Benign biliary strictures are the result of surgical (including liver transplantation) anastomosis or injury in about 95% of cases. The remainder of cases are caused by blunt external injury to the abdomen, pancreatitis, IgG4-related disease, erosion of the duct by a gallstone, or prior endoscopic sphincterotomy.
Signs of injury to the duct may or may not be recognized in the immediate postoperative period. If complete occlusion has occurred, jaundice will develop rapidly; more often, however, a tear has been made accidentally in the duct, and the earliest manifestation of injury may be excessive or prolonged loss of bile from the surgical drains. Bile leakage resulting in a bile collection (biloma) may predispose to localized infection, which in turn accentuates scar formation and the ultimate development of a fibrous stricture (eFigure 16–54).
Cholangiogram shows postoperative bile duct stricture. (Reproduced, with permission, from American Gastroenterological Association, Bethesda, Maryland.)
Cholangitis is the most common complication of stricture. Typically, the patient experiences episodes of pain, fever, chills, and jaundice within a few weeks to months after cholecystectomy. Physical findings may include jaundice during an acute attack of cholangitis and right upper quadrant abdominal tenderness. Serum alkaline phosphatase is usually elevated. Hyperbilirubinemia is variable, fluctuating during exacerbations and usually remaining in the range of 5–10 mg/dL (85.5–171 mcmol/L). Blood cultures may be positive during an acute episode of cholangitis. Secondary biliary cirrhosis will inevitably develop if a stricture is not treated.
MRCP or multidetector CT is valuable in demonstrating the stricture and outlining the anatomy. ERCP is the first-line interventional approach and permits biopsy and cytologic specimens to exclude malignancy (in conjunction with EUS-guided fine-needle aspiration, an even more sensitive test for distal bile duct malignancy), sphincterotomy to allow a bile leak to close, and dilation (often repeated) and stent placement, thereby avoiding surgical repair in some cases. When ERCP is unsuccessful, dilation of a stricture may be accomplished by PTC or under EUS guidance. Placement of multiple plastic stents appears to be more effective than placement of a single stent. The use of fully-covered self-expanding metal stents, which are more easily removed endoscopically than uncovered metal stents, as well as bioabsorbable stents, is an alternative to use of plastic stents and requires fewer ERCPs to achieve stricture resolution; stent migration may occur in 10% of cases. Uncovered metal stents, which often cannot be removed endoscopically, are generally avoided in benign strictures unless life expectancy is less than 2 years. Strictures related to chronic pancreatitis are more difficult than postsurgical strictures to treat endoscopically and may be best managed with a temporary covered metal stent. Following liver transplantation, endoscopic management is more successful for anastomotic than for nonanastomotic strictures. Results for nonanastomotic strictures may be improved with repeated dilations or the use of multiple plastic stents. Biliary strictures after live liver donor liver transplantation, particularly in patients with a late-onset (after 24 weeks) stricture or with intrahepatic biliary dilatation, are also challenging and require aggressive endoscopic therapy; in addition, the risk of post-ERCP pancreatitis appears to be increased.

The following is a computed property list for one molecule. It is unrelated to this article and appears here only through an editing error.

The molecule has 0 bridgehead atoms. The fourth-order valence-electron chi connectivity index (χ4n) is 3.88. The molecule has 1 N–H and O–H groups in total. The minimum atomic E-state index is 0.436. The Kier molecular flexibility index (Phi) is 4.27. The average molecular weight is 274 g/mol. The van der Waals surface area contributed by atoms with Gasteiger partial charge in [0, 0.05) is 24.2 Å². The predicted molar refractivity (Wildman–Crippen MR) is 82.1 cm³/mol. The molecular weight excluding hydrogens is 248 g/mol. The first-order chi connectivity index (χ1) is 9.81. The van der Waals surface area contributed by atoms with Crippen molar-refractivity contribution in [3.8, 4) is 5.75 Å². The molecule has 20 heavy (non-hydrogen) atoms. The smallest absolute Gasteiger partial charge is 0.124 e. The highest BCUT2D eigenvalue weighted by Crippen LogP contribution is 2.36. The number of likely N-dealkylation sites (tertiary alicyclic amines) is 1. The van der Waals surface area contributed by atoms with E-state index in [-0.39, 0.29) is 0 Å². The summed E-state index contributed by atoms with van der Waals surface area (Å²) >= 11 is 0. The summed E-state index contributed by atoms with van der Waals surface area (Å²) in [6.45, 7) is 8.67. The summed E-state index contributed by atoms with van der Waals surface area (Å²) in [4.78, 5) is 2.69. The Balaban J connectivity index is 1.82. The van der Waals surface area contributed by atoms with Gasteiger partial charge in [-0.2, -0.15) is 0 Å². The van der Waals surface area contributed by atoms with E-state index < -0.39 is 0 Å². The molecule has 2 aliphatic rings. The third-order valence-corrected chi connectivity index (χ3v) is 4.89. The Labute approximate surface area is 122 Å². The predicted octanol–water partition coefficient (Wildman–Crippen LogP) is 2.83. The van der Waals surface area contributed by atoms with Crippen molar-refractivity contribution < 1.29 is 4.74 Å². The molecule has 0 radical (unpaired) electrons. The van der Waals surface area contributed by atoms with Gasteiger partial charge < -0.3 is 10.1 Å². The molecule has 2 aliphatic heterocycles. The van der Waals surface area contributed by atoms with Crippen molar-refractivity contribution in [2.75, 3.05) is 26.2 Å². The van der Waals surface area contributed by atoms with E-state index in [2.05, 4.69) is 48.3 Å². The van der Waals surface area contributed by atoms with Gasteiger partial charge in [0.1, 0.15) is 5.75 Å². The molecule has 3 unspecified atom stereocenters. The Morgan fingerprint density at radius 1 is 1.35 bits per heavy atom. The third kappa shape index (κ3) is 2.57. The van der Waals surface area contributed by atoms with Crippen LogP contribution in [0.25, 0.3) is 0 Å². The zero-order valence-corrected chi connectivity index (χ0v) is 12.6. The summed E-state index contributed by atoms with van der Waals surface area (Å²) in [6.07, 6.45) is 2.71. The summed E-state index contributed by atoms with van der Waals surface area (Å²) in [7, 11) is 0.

When malignancy cannot be excluded with certainty, additional endoscopic diagnostic approaches may be considered—if available—including intraductal ultrasonography, peroral cholangioscopy, confocal laser endomicroscopy, and fluorescence in situ hybridization. Differentiation from cholangiocarcinoma may ultimately require surgical exploration in 20% of cases. Operative treatment of a stricture frequently necessitates performance of an end-to-end ductal repair, choledochojejunostomy, or hepaticojejunostomy to reestablish bile flow into the intestine.